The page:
In what most believe is a long-overdue decision, the United States Court of Appeals for the Second Circuit ruled (in Zarda vs. Altitude Express, Inc. 1) that the Title VII of the 1964 Civil Rights Act does protect LGBTQ workers in the same manner that has historically protected from discrimination based on race, color, religion, sex or national origin.

It was a long-held view throughout the federal courts that “sexual orientation discrimination claims, including claims that being gay or lesbian constitutes nonconformity with a gender stereotype, are not cognizable under Title VII.” 2

That view began to change in 2015, when the Equal Employment Opportunity Commission (EEOC) determined that “sexual orientation is inherently a ‘sex-based consideration;’ accordingly an allegation of discrimination based on sexual orientation is necessarily an allegation of sex discrimination under Title VII.” 3 Following that decision, the Seventh Circuit recognized that LGBTQ employees are protected by the federal sex discrimination laws4.

The Second and Seventh Circuits are the only two circuits that have joined the EEOC in the opinion that sexual orientation discrimination is covered under the protection from sex discrimination in Title VII of the 1964 Civil Rights Act. The Second Circuit handles federal cases for the states of Connecticut, New York and Vermont. The Seventh Circuit handles cases for the states of Wisconsin, Illinois and Indiana.

What does this mean for the LGBTQ community? This is a common-sense ruling for today’s legal landscape. It means that judical intrepretation of equal protection is trending in the right direction. While several states have provided their own protections against LGBTQ discrimination, ultimately, on a national level, the protections will be decided by Congress or by the United States Supreme Court reviewing the Zarda case or others regarding the same issues. The other possibility is that North Carolina’s legislature will provide its own protections for sexual orientation and the LGBTQ community.

Given the recent track record of the North Carolina legislature, it is likely that there we will not see any substantial movement to protect the LGBTQ community. As we learned from the “bathroom bill,” the legislature may instead exclude the possibility of discrimination claims for the LGBTQ community. Without sweeping changes in the coming elections, this is not a real possibility.

It is also unlikely that the current Congress will take the initiative or have the votes to provide clear legal authority to prevent discrimination regarding sexual orientation. It is also unlikely that this Congress will take steps to make it clear that federal law does not provide any such protections from discrimination. Further evidence of this is provided in the fact that the current Justice Department intervened in the Zarda case to specifically disagree with the EEOC’s position and filed a brief to argue that Title VII of the 1964 Civil Rights Act does not cover sexual orientation discrimination in the workplace.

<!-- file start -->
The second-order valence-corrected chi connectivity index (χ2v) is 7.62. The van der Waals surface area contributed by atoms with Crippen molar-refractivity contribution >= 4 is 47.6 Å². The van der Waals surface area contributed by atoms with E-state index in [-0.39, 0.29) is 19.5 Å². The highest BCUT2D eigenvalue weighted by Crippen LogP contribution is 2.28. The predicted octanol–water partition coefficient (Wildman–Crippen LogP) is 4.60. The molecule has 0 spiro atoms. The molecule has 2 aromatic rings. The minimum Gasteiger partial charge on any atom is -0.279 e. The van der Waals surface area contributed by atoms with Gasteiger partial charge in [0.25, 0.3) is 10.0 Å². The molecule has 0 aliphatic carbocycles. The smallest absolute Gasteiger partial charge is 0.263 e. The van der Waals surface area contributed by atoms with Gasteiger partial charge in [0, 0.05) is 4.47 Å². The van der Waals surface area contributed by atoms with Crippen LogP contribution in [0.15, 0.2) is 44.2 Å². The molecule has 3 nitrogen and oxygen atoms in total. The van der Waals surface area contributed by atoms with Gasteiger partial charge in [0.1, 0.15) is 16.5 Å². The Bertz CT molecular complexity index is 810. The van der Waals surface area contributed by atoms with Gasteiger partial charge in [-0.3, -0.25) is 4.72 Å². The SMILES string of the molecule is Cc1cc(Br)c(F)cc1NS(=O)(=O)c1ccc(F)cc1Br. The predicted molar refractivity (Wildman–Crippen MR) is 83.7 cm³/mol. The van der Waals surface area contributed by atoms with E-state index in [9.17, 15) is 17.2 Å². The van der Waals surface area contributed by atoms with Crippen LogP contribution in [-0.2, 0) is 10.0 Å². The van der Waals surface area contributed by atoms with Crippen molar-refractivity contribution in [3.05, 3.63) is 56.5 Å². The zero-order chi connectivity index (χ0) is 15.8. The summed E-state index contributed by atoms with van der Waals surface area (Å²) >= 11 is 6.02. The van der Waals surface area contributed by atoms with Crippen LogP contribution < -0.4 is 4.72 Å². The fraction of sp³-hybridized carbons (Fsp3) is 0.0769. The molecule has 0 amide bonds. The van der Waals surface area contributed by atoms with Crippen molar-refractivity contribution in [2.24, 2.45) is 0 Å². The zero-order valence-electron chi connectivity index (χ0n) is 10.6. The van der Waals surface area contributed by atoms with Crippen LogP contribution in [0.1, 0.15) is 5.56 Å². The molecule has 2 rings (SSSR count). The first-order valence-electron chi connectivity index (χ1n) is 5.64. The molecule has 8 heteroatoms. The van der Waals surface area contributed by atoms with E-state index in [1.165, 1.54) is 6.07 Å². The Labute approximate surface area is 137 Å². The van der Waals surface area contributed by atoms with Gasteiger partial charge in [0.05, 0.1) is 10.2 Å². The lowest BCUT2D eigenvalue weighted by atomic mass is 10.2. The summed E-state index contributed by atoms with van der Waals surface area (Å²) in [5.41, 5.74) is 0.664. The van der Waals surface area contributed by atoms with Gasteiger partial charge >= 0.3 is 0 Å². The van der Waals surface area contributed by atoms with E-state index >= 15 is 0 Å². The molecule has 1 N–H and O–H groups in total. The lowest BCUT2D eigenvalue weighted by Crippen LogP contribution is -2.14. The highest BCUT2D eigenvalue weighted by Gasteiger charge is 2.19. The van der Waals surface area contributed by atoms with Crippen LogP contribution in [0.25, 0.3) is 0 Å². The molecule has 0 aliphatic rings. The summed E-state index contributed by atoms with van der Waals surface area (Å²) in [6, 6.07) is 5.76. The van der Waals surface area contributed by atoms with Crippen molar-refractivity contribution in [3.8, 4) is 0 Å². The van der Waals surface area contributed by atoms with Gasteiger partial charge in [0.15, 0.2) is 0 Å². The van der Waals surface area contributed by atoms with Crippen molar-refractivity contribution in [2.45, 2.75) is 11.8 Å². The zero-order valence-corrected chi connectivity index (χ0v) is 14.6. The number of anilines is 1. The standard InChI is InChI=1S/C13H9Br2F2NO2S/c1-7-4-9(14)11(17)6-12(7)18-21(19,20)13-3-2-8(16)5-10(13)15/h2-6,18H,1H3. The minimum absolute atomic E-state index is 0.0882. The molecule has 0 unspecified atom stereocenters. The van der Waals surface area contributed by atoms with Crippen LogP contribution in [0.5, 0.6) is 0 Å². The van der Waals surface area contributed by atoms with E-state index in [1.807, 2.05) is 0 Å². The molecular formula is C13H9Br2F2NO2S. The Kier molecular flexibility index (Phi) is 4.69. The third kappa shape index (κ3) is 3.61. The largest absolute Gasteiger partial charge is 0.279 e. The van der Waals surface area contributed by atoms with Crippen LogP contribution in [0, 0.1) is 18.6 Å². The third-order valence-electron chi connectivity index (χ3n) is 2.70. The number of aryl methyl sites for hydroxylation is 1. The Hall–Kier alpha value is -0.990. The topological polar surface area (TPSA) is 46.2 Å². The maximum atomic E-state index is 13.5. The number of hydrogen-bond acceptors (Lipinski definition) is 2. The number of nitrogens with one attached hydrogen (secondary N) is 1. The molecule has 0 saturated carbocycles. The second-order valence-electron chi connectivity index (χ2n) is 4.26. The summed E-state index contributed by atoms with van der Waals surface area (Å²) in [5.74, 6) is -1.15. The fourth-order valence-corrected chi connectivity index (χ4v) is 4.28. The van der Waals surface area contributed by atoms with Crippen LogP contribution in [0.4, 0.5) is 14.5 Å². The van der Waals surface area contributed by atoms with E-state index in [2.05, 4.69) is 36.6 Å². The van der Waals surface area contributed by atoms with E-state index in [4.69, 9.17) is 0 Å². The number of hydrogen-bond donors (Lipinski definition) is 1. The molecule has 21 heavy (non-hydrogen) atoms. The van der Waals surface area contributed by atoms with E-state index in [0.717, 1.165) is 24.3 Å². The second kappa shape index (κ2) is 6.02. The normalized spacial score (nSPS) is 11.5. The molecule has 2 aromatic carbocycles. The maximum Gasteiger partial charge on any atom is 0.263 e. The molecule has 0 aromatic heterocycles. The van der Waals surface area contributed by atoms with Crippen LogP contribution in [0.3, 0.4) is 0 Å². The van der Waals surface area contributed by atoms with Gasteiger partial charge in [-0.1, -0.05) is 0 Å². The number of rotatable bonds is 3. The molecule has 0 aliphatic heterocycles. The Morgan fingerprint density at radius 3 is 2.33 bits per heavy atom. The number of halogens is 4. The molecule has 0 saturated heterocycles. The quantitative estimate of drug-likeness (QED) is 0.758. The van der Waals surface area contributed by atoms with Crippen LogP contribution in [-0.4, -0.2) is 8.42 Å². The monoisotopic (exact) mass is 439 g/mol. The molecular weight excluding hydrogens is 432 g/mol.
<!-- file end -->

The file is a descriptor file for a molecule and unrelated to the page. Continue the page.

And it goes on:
The more likely scenario is that the Supreme Court will be the definitive voice and decision maker regarding this monstrous issue. With conflicting interpretations regarding the interpretation and applicability of sex discrimination under the Civil Rights Act, the Zarda ruling may be enough to get the attention of the Supreme Court and have the court accept review of these issues. The Supreme Court needs to step in and clarify this issue so that all federal district and circuit courts interpret the same law in the same way.

In all, the Zarda decision is a step to provide LBGTQ protection from discrimination in the workplace. Contacting local representatives and United States Congress members may push the goal of national recognition over the finish line.

1 Zarda v. Altitude Express, Inc. , No. 15-3775 (2d Cir. 2017)

2 Id. at p. 7 (citing Simonton v. Runyon, 232 F.3d 33, 35 (2d Cir. 2000) and Dawson v. Bumble & Bumble, 398 F.3d 211, 217-223 (2d Cir. 2005)

3 Baldwin v. Foxx, EEOC Decision No. 0120133080, 2015 WL 4397641, at p. 5 (July 15, 2015)

4 Hively v. Ivy Tech, No. 15-1720 (7th Cir. 2017)

info: Russ A. Brinson is an attorney with Sodoma Law, based in Charlotte, NC. His practice areas include Employment Law, Business Litigation and Personal Injury. Brinson is certified by the North Carolina Dispute Resolution Commission to conduct Superior Court mediations.